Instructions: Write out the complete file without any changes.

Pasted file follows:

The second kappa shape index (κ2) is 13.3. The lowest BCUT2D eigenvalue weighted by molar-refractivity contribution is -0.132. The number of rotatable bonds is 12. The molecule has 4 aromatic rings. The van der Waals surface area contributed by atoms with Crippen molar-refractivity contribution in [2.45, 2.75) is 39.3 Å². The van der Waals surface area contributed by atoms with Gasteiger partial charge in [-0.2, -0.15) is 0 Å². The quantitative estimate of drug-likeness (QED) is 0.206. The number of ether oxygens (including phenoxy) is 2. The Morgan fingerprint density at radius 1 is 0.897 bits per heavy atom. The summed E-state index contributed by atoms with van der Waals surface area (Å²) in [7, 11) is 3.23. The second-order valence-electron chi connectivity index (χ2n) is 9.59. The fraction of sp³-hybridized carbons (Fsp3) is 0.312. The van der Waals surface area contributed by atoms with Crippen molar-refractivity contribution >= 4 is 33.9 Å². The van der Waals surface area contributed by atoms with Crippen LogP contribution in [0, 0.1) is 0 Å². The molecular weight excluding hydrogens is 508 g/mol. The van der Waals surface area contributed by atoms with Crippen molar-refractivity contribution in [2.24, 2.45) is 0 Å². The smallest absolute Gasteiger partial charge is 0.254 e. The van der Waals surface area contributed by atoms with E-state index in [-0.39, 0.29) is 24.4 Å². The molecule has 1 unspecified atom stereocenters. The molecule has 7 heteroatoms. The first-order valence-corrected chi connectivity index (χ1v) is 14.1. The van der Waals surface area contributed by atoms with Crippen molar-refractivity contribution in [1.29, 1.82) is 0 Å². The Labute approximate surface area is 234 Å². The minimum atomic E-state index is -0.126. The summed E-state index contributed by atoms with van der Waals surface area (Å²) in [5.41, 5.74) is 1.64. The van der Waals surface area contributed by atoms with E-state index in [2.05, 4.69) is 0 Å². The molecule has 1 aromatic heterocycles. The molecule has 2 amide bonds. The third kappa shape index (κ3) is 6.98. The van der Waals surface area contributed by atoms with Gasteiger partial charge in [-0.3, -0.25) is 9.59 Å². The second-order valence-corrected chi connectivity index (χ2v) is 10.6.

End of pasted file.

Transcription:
The second kappa shape index (κ2) is 13.3. The lowest BCUT2D eigenvalue weighted by molar-refractivity contribution is -0.132. The number of rotatable bonds is 12. The molecule has 4 aromatic rings. The van der Waals surface area contributed by atoms with Crippen molar-refractivity contribution in [2.45, 2.75) is 39.3 Å². The van der Waals surface area contributed by atoms with Gasteiger partial charge in [-0.2, -0.15) is 0 Å². The quantitative estimate of drug-likeness (QED) is 0.206. The number of ether oxygens (including phenoxy) is 2. The Morgan fingerprint density at radius 1 is 0.897 bits per heavy atom. The summed E-state index contributed by atoms with van der Waals surface area (Å²) in [7, 11) is 3.23. The second-order valence-electron chi connectivity index (χ2n) is 9.59. The fraction of sp³-hybridized carbons (Fsp3) is 0.312. The van der Waals surface area contributed by atoms with Crippen molar-refractivity contribution >= 4 is 33.9 Å². The van der Waals surface area contributed by atoms with Crippen LogP contribution in [0, 0.1) is 0 Å². The molecular weight excluding hydrogens is 508 g/mol. The van der Waals surface area contributed by atoms with Crippen molar-refractivity contribution in [2.24, 2.45) is 0 Å². The smallest absolute Gasteiger partial charge is 0.254 e. The van der Waals surface area contributed by atoms with E-state index in [-0.39, 0.29) is 24.4 Å². The molecule has 1 unspecified atom stereocenters. The molecule has 7 heteroatoms. The first-order valence-corrected chi connectivity index (χ1v) is 14.1. The van der Waals surface area contributed by atoms with Crippen molar-refractivity contribution in [1.29, 1.82) is 0 Å². The Labute approximate surface area is 234 Å². The minimum atomic E-state index is -0.126. The summed E-state index contributed by atoms with van der Waals surface area (Å²) in [5.41, 5.74) is 1.64. The van der Waals surface area contributed by atoms with E-state index in [2.05, 4.69) is 0 Å². The molecule has 1 aromatic heterocycles. The molecule has 2 amide bonds. The third kappa shape index (κ3) is 6.98. The van der Waals surface area contributed by atoms with Gasteiger partial charge in [-0.3, -0.25) is 9.59 Å². The second-order valence-corrected chi connectivity index (χ2v) is 10.6.